Áed Sláine (d. 604), son of Diarmait and king of Tara, belonged to the Uí Néill dynastic confederation and was ancestor of the Síl nÁedo Sláine (‘the seed of Áed of Slane’) dynasty of Brega. It is probably significant that the leading dynasties of what became the Southern Uí Néill – Sil nÁedo Sláine and Clann Cholmáin – derive their origin from Diarmait (qv) (d. 565) son of Cerball, rather than from Niall Noígiallach (qv) directly, Diarmait purportedly being the latter's great grandson. Middle Irish genealogists represent Áed and his alleged half-brothers, Colmán Már (qv) and Colmán Bec (qv), ancestors respectively of Clann Cholmáin and Caílle Follamain, as sons of Diarmait (king of Tara 544–65).
Áed Sláine's mother, according to tradition, was Mugain daughter of Cúchraide son of Duí of the Uí Duach, a dynasty later subsumed into the Éoganachta. An episode in the Latin Life of Áed son of Brecc (§14) has the saintly abbot cure her of sterility. The striking birth tale ‘Genemain Áeda Sláine’ (in a tenth-century text) relates that his mother gave birth first to a lamb, secondly to a silver fish, and thirdly to Áed Sláine. Áed is said to have married Eithne (probably, in fact, a compound character), daughter of Brénainn Dall of the Conmaicne Cúile Tolad; she is claimed as the mother of up to seven of Áed's sons, including Diarmait Ruanaid (qv), Congal, Ailill, and Dúnchad. Another wife, a certain Lann, was allegedly the mother of his son Blathmac (qv). He also had a daughter Nonnad, who married Colmán son of Áed of the Cenél Lóeguire.
Áed Sláine, who emerged in the closing years of the sixth century, should perhaps be identified with ‘Aíd’ of the Old Irish regnal poem ‘Baile Chuinn’, which would mean that he attained the kingship of Tara; later king-lists claim that Colmán Rímid (qv) of the Cenél nÉogain reigned jointly with him. According to the hagiographers, Áed was associated with St Colmán (qv) of Lann Elo. He is said to have donated the site of the monastery (Lynally, Co Offaly) to the saint and, later, to have released a prisoner at the holy man's request (‘Vita S. Colmani’, §§3, 24). He is featured in a less positive light in Columban hagiography. Adomnán (qv), the late seventh-century abbot of Iona and biographer of Colum Cille (qv), has the saint warn Áed to avoid fingal, the slaying of kindred (‘Vita Columbae’, i, §14). He cautions: ‘My son, you must take heed lest by reason of the sin of parricide [sic for fratricide] you lose the prerogative of monarchy over the kingdom of all Ireland, predestined for you by God’ (tibi a deo totius Everniae regni praerogativam monarchiae praedestinatam). This (presumably post factum) prophecy appears to have been fulfilled when in 600, as the record shows, Áed slew his nephew and rival Suibne son of Colmán (probably to be equated with Colmán Bec), an act that caused his downfall and the partition of the Uí Néill overkingship.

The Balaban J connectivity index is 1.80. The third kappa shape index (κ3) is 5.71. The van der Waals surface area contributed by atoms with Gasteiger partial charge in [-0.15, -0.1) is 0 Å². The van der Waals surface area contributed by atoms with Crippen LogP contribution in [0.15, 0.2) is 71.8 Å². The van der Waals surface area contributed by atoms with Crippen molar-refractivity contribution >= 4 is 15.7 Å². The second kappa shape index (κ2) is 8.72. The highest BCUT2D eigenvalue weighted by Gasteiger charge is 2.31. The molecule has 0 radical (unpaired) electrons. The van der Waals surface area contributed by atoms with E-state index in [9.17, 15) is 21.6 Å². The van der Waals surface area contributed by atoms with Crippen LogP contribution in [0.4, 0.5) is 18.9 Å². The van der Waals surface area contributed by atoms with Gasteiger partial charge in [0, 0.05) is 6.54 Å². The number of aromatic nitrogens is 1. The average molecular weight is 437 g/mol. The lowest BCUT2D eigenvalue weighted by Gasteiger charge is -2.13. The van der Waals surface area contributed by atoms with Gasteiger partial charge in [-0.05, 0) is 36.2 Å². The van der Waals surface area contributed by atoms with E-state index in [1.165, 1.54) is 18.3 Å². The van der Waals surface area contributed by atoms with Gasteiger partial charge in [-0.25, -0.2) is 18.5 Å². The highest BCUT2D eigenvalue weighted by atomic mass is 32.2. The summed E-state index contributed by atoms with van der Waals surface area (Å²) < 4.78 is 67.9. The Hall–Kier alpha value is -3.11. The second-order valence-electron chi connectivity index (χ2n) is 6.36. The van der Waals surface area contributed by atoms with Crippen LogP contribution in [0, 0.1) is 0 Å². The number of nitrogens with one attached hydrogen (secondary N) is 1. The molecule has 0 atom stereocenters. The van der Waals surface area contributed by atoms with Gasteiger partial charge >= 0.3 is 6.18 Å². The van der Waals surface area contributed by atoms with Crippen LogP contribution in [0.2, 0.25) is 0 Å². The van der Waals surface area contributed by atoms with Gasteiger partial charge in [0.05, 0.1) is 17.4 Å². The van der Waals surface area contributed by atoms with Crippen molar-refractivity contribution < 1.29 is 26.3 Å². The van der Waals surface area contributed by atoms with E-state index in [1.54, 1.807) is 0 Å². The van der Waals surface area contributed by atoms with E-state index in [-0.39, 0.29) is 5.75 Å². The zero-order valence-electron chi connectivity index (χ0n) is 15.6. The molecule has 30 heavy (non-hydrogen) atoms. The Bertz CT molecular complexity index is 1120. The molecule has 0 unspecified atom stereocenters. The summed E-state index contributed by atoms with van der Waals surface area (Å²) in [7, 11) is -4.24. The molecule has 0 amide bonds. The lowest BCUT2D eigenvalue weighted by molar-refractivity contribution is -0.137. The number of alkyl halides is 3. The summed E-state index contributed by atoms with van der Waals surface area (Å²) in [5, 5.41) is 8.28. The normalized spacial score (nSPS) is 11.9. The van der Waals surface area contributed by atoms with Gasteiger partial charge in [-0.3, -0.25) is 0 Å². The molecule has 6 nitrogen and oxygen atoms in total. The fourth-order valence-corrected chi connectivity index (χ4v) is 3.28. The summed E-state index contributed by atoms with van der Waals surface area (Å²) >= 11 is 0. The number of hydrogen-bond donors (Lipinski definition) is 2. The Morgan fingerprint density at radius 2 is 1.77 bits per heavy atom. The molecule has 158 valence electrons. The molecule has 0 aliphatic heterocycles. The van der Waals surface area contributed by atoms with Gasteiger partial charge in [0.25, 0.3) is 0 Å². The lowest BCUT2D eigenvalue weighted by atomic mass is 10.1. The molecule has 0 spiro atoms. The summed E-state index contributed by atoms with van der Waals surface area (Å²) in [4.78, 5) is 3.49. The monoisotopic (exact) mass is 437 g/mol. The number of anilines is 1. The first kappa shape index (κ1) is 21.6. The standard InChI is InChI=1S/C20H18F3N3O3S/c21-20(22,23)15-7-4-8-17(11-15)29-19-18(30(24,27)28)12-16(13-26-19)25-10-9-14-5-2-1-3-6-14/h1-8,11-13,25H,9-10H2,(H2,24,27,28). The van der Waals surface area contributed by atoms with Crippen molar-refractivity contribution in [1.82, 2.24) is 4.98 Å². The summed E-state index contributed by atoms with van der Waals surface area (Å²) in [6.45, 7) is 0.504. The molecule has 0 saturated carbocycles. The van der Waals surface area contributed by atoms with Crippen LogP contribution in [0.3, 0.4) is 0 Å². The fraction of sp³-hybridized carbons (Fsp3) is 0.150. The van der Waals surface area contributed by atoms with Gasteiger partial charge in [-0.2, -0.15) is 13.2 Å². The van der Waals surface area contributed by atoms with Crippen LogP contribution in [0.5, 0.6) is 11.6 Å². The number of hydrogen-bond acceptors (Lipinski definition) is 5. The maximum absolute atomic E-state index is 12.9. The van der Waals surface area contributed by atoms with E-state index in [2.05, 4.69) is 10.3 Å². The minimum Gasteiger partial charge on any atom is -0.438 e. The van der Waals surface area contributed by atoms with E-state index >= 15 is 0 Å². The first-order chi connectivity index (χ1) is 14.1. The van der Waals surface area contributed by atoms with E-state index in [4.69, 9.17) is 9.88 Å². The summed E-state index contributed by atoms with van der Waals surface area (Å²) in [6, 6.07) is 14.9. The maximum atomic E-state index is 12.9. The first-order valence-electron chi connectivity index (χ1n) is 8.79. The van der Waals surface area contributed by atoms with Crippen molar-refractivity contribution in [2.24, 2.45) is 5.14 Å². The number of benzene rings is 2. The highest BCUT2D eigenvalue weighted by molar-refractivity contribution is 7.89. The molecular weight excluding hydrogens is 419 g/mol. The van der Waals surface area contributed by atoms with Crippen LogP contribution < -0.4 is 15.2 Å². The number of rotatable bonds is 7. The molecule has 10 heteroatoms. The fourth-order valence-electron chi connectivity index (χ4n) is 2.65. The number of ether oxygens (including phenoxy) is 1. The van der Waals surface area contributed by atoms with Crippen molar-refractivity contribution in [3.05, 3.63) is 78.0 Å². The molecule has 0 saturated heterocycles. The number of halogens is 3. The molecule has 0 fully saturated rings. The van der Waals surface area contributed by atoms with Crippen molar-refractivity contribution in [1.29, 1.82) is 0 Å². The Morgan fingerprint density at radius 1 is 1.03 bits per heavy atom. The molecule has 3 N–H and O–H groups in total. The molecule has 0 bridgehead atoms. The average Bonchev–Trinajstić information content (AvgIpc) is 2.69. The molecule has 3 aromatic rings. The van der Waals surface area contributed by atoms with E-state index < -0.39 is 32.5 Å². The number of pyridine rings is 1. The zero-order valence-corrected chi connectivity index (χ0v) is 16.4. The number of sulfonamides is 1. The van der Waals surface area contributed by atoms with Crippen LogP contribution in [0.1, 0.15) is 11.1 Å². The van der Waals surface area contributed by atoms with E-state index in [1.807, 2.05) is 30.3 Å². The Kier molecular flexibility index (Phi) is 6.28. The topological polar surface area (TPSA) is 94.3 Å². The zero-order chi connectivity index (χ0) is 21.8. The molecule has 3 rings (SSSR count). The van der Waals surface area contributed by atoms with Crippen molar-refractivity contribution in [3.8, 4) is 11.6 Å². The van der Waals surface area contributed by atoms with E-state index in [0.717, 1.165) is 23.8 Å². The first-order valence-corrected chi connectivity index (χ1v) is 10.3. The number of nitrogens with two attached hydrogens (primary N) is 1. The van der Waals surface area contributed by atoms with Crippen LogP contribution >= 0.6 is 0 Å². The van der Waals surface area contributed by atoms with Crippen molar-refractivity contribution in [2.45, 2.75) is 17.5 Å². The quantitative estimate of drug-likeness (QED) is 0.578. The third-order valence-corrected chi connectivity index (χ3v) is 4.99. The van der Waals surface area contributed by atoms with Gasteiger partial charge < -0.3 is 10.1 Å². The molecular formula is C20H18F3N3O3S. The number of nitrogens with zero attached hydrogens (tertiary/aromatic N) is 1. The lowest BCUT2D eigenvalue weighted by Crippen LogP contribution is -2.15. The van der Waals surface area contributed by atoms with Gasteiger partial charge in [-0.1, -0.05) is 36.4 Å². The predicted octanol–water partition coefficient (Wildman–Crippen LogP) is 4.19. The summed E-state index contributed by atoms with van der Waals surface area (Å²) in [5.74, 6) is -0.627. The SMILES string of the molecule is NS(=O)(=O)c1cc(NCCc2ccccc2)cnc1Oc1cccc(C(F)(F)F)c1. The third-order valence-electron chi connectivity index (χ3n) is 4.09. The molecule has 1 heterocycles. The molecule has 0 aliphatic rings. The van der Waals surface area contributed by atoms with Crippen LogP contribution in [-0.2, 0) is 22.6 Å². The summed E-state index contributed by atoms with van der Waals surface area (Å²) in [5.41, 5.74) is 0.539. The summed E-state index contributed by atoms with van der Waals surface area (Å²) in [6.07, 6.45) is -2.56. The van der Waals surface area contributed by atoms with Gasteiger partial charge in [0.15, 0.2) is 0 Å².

In retaliation, in 604 Áed was assassinated on the orders of Suibne's son Conall Guthbind, the actual killing being performed by one of Conall's foster-brothers, Áed Guastán. Historically, there are grounds for considering that Áed's victim Suibne, whose father Colmán was active in Dál Riata and who was quite possibly named after Colum Cille, was closer to Columban and to Cenél Conaill interests than was later acknowledged. Such interests were hardly grateful to Áed for his part in the internecine strife that facilitated the emergence of Cenél nÉogain as strong contenders for Uí Néill overkingship in the course of the seventh century, and which drove deep divisions between his own descendants and those of Colmán. Áed's immediate successors in the kingships of Brega and Tara were respectively Fergus son of Colmán and Áed Uaridnach (qv) of Cenél nÉogain. His son Congal ruled Brega for some years up to 634, when he was slain by Clann Cholmáin. Two of his younger sons, Blathmac and Diarmait Ruanaid, later held the kingship of Tara.